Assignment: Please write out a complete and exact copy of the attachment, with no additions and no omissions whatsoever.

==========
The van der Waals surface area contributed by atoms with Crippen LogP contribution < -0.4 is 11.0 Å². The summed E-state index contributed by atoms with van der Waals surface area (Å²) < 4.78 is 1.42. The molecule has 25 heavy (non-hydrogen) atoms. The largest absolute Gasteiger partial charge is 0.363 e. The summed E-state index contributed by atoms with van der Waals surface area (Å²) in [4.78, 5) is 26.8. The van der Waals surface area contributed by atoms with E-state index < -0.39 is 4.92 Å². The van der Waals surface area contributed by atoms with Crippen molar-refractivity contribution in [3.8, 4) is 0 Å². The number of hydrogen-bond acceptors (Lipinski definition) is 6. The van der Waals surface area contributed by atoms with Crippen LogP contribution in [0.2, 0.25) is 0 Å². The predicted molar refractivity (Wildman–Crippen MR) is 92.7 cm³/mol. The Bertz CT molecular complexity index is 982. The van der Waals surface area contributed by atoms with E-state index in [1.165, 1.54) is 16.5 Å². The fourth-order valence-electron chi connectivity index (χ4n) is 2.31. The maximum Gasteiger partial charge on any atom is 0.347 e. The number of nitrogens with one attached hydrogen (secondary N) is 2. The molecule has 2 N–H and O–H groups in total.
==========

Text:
The van der Waals surface area contributed by atoms with Crippen LogP contribution < -0.4 is 11.0 Å². The summed E-state index contributed by atoms with van der Waals surface area (Å²) < 4.78 is 1.42. The molecule has 25 heavy (non-hydrogen) atoms. The largest absolute Gasteiger partial charge is 0.363 e. The summed E-state index contributed by atoms with van der Waals surface area (Å²) in [4.78, 5) is 26.8. The van der Waals surface area contributed by atoms with E-state index < -0.39 is 4.92 Å². The van der Waals surface area contributed by atoms with Crippen molar-refractivity contribution in [3.8, 4) is 0 Å². The number of hydrogen-bond acceptors (Lipinski definition) is 6. The van der Waals surface area contributed by atoms with Crippen LogP contribution in [0.2, 0.25) is 0 Å². The predicted molar refractivity (Wildman–Crippen MR) is 92.7 cm³/mol. The Bertz CT molecular complexity index is 982. The van der Waals surface area contributed by atoms with E-state index in [1.165, 1.54) is 16.5 Å². The fourth-order valence-electron chi connectivity index (χ4n) is 2.31. The maximum Gasteiger partial charge on any atom is 0.347 e. The number of nitrogens with one attached hydrogen (secondary N) is 2. The molecule has 2 N–H and O–H groups in total.